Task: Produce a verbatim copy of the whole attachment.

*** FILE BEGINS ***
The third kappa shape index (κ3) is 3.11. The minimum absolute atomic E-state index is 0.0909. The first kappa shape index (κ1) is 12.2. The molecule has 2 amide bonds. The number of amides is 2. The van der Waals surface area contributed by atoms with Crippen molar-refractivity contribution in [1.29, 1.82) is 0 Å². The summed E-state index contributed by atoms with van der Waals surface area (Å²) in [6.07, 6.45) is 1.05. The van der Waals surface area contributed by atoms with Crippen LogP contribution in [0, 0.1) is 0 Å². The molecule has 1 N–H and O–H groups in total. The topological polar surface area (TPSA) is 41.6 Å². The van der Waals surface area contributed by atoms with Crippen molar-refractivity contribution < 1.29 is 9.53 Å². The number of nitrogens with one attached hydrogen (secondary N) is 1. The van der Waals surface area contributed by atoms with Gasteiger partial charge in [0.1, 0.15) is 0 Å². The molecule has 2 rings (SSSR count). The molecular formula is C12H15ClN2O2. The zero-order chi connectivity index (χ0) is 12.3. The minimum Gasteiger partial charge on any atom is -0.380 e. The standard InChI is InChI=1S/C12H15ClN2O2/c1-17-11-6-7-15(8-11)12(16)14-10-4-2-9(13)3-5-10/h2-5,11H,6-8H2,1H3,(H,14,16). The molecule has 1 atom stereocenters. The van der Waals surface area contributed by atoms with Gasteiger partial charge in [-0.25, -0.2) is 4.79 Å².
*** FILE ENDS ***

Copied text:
The third kappa shape index (κ3) is 3.11. The minimum absolute atomic E-state index is 0.0909. The first kappa shape index (κ1) is 12.2. The molecule has 2 amide bonds. The number of amides is 2. The van der Waals surface area contributed by atoms with Crippen molar-refractivity contribution in [1.29, 1.82) is 0 Å². The summed E-state index contributed by atoms with van der Waals surface area (Å²) in [6.07, 6.45) is 1.05. The van der Waals surface area contributed by atoms with Crippen LogP contribution in [0, 0.1) is 0 Å². The molecule has 1 N–H and O–H groups in total. The topological polar surface area (TPSA) is 41.6 Å². The van der Waals surface area contributed by atoms with Crippen molar-refractivity contribution < 1.29 is 9.53 Å². The number of nitrogens with one attached hydrogen (secondary N) is 1. The van der Waals surface area contributed by atoms with Gasteiger partial charge in [0.1, 0.15) is 0 Å². The molecule has 2 rings (SSSR count). The molecular formula is C12H15ClN2O2. The zero-order chi connectivity index (χ0) is 12.3. The minimum Gasteiger partial charge on any atom is -0.380 e. The standard InChI is InChI=1S/C12H15ClN2O2/c1-17-11-6-7-15(8-11)12(16)14-10-4-2-9(13)3-5-10/h2-5,11H,6-8H2,1H3,(H,14,16). The molecule has 1 atom stereocenters. The van der Waals surface area contributed by atoms with Gasteiger partial charge in [-0.25, -0.2) is 4.79 Å².